This week, Chicago opens its doors to some 55,000 healthcare professionals for the 101st annual Radiological Society of North America conference at McCormick Place. Radiologists from around the world are gathering to collaborate with one another and inspect the latest medical imaging innovations, from X-ray and ultrasound to MRI and digital health.
Despite its size, the RSNA conference may pass by unnoticed for the average Chicagoan. In contrast, the global forces that are currently transforming healthcare will be felt by every one of us. Healthcare providers and researchers in Chicago, along with their peers nationwide, indeed around the world, are taking a leading role as several trends—such as expanding data, cost pressures and precision medicine shape today's reality and tomorrow's potential.
Medicine is becoming increasingly data-focused, algorithmic and predictive. Doctors and patients have more information at and on their fingertips than ever before.
Today across the country, hospitals and clinics' medical imaging systems, including MRI machines, can use cloud technology to share information, enabling them to spot clinical patterns faster than the human eye and even predict when they will need to be serviced.
Tomorrow, data-driven insights from wireless biometric sensors and medical histories will be available to doctors before patients even set up appointments. This cloud-based integration of advanced hardware, artificial intelligence software and next generation wetware—the data in our DNA—will empower doctors to make earlier, more accurate care decisions and even predict future health issues.
As life expectancy and populations rise, so too do cost pressures. Governments, hospitals and other healthcare providers are being challenged to deliver value over volume. This means more efficient and effective solutions for more patients, often under constrained budgets.
Today, the University of Illinois Cancer Center in Chicago screens long-time smokers for lung cancer using low dose computed tomography (CT), which can help save lives and money because it may catch cancers earlier. Just miles away, Lurie Children's Hospital makes the potentially daunting PET/CT experience a camping trip-themed story. This helps relax younger patients and reduces the need for repeat imaging studies. Likewise, healthcare providers in other U.S. markets are devising innovative approaches to care delivery. Scripps Health in San Diego has adopted pocket-sized ultrasound technology that helps improve cardiac decisionmaking and patient triage while also helping reduce cost pressures.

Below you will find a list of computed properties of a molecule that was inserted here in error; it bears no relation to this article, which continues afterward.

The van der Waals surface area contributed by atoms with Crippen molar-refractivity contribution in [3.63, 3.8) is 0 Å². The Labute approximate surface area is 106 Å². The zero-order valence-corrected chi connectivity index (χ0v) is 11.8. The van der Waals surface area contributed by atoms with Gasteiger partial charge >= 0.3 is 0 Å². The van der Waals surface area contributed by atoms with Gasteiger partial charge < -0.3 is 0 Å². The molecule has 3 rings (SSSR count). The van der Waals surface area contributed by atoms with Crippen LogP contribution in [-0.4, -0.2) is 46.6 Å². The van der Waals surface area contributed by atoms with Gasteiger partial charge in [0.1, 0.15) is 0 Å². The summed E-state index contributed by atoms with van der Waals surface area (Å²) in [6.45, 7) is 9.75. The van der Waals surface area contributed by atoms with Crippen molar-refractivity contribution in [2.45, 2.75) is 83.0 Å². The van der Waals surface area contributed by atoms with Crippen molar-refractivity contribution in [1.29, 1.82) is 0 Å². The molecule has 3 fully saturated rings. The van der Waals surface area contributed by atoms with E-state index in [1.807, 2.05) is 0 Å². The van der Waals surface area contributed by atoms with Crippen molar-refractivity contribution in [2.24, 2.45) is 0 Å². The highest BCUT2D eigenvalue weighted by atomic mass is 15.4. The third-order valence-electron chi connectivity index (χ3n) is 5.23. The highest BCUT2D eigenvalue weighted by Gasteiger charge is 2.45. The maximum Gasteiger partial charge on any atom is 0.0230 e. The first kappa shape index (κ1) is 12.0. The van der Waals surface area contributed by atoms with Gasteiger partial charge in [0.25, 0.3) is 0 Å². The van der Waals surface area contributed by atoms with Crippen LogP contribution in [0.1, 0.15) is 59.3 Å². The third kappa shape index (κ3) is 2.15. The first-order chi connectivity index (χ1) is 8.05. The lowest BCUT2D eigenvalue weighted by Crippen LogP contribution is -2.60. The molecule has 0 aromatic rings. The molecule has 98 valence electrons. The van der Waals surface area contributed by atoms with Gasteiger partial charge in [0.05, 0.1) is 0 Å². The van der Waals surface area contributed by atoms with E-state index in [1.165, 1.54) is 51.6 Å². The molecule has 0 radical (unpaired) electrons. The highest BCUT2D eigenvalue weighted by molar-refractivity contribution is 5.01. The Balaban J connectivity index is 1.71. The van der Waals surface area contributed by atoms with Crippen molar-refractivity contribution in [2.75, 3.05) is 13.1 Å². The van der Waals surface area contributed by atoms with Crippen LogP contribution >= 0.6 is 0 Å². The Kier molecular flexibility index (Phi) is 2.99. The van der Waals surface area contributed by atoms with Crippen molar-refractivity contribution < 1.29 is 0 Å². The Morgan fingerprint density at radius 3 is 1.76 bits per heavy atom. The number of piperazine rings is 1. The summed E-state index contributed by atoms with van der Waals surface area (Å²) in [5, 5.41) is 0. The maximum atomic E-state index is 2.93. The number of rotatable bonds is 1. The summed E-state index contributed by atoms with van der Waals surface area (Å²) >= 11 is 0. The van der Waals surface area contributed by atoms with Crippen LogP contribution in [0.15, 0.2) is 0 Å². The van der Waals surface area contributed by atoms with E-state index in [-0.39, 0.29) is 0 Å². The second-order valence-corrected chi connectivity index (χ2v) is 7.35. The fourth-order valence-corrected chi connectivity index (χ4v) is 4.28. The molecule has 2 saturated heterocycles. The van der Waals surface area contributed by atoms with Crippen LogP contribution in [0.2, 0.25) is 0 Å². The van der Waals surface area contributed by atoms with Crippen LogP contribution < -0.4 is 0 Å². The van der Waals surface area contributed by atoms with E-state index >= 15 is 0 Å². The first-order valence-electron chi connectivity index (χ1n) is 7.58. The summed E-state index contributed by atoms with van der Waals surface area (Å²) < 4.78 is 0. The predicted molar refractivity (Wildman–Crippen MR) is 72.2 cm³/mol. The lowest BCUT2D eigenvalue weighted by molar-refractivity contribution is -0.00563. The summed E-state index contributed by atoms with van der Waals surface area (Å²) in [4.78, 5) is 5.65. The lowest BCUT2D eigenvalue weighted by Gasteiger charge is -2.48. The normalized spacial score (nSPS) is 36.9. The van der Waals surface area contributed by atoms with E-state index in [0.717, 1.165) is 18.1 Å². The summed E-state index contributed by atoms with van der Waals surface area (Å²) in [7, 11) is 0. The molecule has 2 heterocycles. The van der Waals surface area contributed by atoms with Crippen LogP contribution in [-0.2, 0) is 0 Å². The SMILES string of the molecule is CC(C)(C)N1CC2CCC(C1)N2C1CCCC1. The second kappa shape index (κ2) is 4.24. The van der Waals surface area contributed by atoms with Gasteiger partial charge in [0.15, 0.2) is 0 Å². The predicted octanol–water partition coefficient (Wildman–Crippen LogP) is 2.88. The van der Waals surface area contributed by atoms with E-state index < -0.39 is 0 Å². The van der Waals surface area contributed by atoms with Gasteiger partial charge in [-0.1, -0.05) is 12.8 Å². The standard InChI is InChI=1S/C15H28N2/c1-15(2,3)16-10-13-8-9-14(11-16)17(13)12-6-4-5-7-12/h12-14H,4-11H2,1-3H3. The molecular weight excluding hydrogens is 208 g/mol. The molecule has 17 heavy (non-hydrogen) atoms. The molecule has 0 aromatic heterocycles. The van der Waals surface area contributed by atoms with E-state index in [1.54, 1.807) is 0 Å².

Tomorrow, improvements in clinical, financial and operational outcomes will eliminate billions in costs and enhance millions of lives. A hospital's operating rooms, for example, account for 40% of the hospital's costs but often lie idle. Hospitals will soon use real-time data to make sure the right specialists and materials are available in the right place at the right time.
Precision medicine—healthcare personalized to you—is not coming; it's here. Leading doctors are overlaying data from medical imaging, sensors and lab tests with genomics and electronic health records to turn that data into medical insights. The result: more timely, more targeted and more valuable personal patient outcomes.
Today, Presence St. Joseph Hospital in Chicago uses advanced mammography and biopsies to identify biomarkers for specific types of breast cancer, which helps doctors match patients with appropriate anti-cancer drugs. Elsewhere, the Pittsburgh-based UPMC health system is leading in the field of digital pathology, leveraging cloud collaboration so pathologists can address growing workloads and advance individual patients' cancer care.
Tomorrow, the fields of biotech, regenerative medicine and cell therapy will fuse with traditional medical care to create a personalized health pathway as unique as a fingerprint. Doctors won't address just the symptoms of a disease, but also its underlying causes, essentially teaching our bodies to heal themselves.
So while the RSNA conference comes and goes, optimism for the future of healthcare should remain. Researchers, doctors, industry partners and patients are learning together how data analytics and the cloud can help contain healthcare costs and drive precision medicine toward better patient care. And we're only just beginning.
John Flannery is president and CEO of GE Healthcare.